New restaurants around Harvard are kind of like pimples, in that they inevitably pop up, and when they do, they usually get noticed.
This year, rumor has it that Leverett Dining Hall has rebranded itself as “Bistro Lev” due to Cambridge zoning laws which currently classify it as an assembly/residence. While we can’t speak to the truth of this, we know for certain that Harvard’s food scene has irrevocably changed.
Despite being a “source of complaints for many poll respondents,” according to The Crimson’s 2012 House Rankings, Lev Dhall enticed this food critic to re-try the old classic with its new image.
After unsuccessfully searching all day for a phone number to call in order to reserve a table at Bistro Lev, I took a chance and showed up without any confidence I’d be able to get a seat at such a new venue. The place was abuzz with the warm cacophony of dishes and silverware clattering, young adults chatting and texting, and a card scanning machine friendlily beeping.
First: atmosphere. Fluorescent lights might save energy, but they definitely leave much to be desired. The sterile vibe they emit seemed to be fighting the warm light emanating from the ceiling chandeliers. Most of clientele at the this restaurant were young adults, who seemed unbothered by the ambience, and very brightly colored (saturated) painting of the Charles and Canadian geese.
For some inexplicable reason, the tables were arranged to encourage communal eating. If you are looking for an intimate, secret-sharing, candle-lit table for two, this is not the place for you. But, if you are looking for a quick bite, awkward eye-contact with people who look familiar, and an all-you-can-eat environment, there is no better place.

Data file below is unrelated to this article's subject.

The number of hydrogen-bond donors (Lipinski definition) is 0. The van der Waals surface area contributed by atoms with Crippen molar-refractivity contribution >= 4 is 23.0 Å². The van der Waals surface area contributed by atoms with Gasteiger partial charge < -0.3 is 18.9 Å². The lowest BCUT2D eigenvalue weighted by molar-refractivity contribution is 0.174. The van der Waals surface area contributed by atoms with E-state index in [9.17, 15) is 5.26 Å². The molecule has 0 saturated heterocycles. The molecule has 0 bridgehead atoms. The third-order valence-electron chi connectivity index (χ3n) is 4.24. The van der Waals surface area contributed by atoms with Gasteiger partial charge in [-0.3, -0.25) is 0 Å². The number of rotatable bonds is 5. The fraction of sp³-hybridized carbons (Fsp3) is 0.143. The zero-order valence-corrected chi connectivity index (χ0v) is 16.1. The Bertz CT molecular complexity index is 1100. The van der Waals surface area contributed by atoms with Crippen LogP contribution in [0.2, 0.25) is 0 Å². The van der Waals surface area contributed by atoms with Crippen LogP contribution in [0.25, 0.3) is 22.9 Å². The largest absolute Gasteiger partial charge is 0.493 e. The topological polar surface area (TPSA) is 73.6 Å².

Oh, the food. Eating here everyday for months on end might be taxing on the body and the palate, but if you stop by every once in a while, Bistro Lev has a decadent variety and a menu that rotates daily. Last night, the stand out dish was the lentil chili.
Lentil chili, stand out?
I was as surprised as you. The flavors were bold and the texture was chunky, yet chewable. The best part was that it tasted like something that should be healthy.
Some dishes from dinner service last night left my palate confused. The homemade fish cakes, served in buffet garnished with lemon slices, evoked personal feelings of summer on the beach, but a summer that was a bit too “fishy.”
Dessert was special and singular. So many times, I have had chocolate frozen yogurt. But never had I tasted the smooth, decadent flavor Chocoluck Yogurt. Chocoluck seemed to be related to its more famous cousin, chocolate, yet brought a fullness of flavor and a strong bouquet. Although rich, it was not overwhelming. And when you thought it couldn’t get any better, yes, Chocoluck yogurt is fat-free.
The service at Bistro Lev is outstanding. Considering their main customer base of emerging socially awkward young “adults,” they are incredibly patient and handle dinner service with class and aplomb. Unfortunately, it closes at 7:15 p.m., making it an ideal spot for grandparents but perhaps not the young adults that it serves.
So overall, the décor was standard but not inspired, the chili was inspiring but not standard, the fish was fishy, the Chocoluck Yogurt made me feel lucky. Make sure to thank the staff at Bistro Lev. It’s worth the stop.
This article has been revised to reflect the following correction:
CORRECTION: Sept. 27, 2013
An earlier version of a photo caption accompanying this article as well as a statement in the story incorrectly stated that Leverett House dining hall has been recently classified as a restaurant while under renovation. In fact, it is currently classified as an assembly/residence.